The Guardian’s David Conn has an extraordinary, potentially shameful story in today’s paper, about Liverpool FC, and Anfield.
I lived in Liverpool for three years when I was at uni, and went up to Anfield a few times. I haven’t been since 2004 or so, but back then the area was a terribly deprived place, half the houses boarded up, the pubs I went into – unlike almost everywhere else in Liverpool, which is a fantastic, welcoming, happy city – sad and quiet and somehow threatening. All cities have these areas, of course, but Anfield seemed especially damaged, back then. It seems that it still is.
According to Conn, local residents believe that “Liverpool were buying up houses by stealth, to keep prices low”, in order to make their planned expansion of the stadium more affordable: deliberately keeping the area poor, for their own financial benefit. The houses they owned were almost all left unoccupied, “tinned up”, as locals call boarding up, and left to fall into disrepair. A local garage owner says that “The area started to decline in the early 1990s with the city’s economic problems. But Liverpool Football Club accelerated the decline, by leaving good houses empty and boarded up.”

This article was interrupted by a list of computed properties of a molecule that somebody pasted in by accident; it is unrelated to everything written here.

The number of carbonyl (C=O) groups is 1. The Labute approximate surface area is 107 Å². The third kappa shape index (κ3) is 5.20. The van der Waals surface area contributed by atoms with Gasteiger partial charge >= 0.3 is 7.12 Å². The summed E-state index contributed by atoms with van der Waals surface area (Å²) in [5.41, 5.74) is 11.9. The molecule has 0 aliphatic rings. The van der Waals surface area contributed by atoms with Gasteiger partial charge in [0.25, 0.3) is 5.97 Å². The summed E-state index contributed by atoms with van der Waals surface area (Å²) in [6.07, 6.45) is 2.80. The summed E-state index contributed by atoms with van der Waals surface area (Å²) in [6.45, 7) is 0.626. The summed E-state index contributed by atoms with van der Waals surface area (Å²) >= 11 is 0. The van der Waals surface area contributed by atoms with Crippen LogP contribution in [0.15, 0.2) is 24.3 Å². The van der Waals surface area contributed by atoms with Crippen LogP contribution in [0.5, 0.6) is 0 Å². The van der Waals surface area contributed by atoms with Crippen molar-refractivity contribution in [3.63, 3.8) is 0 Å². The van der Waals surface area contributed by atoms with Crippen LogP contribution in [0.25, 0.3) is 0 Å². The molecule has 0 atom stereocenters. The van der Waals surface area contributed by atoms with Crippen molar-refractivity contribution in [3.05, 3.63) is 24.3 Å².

I’m a Liverpool fan (albeit a feeble, London-dwelling, goes-to-matches-once-a-decade cardboard cutout of one) and I hope this story, if true, gets a lot of attention. Football fans, me included, focus on stupid non-stories, the various handbags-at-dawn things: the ludicrous moral outrage about Luis Suarez biting someone, or players diving, as though those are anywhere near as bad as a potential leg-breaking tackle. But we too often forget or ignore the real stuff, the venality in the game, the immorality of the people who run it.
If the Anfield story is true, it’s awful: the game’s natural support being driven into poverty to keep a club’s overheads low. I hope it’s not. If it is, I’d like to pretend I’d stop supporting Liverpool, but it doesn’t work like that, I don’t think. But it will make the whole thing much grimmer and more unpleasant. I don’t care if Luis Suarez eats someone whole; he’s a pantomime villain, and football needs them for its ongoing soap opera. But this Anfield thing – if true – is the sort of low-grade, corporate evil that ruins lives without anyone ever doing anything but their jobs. Keep an eye on it.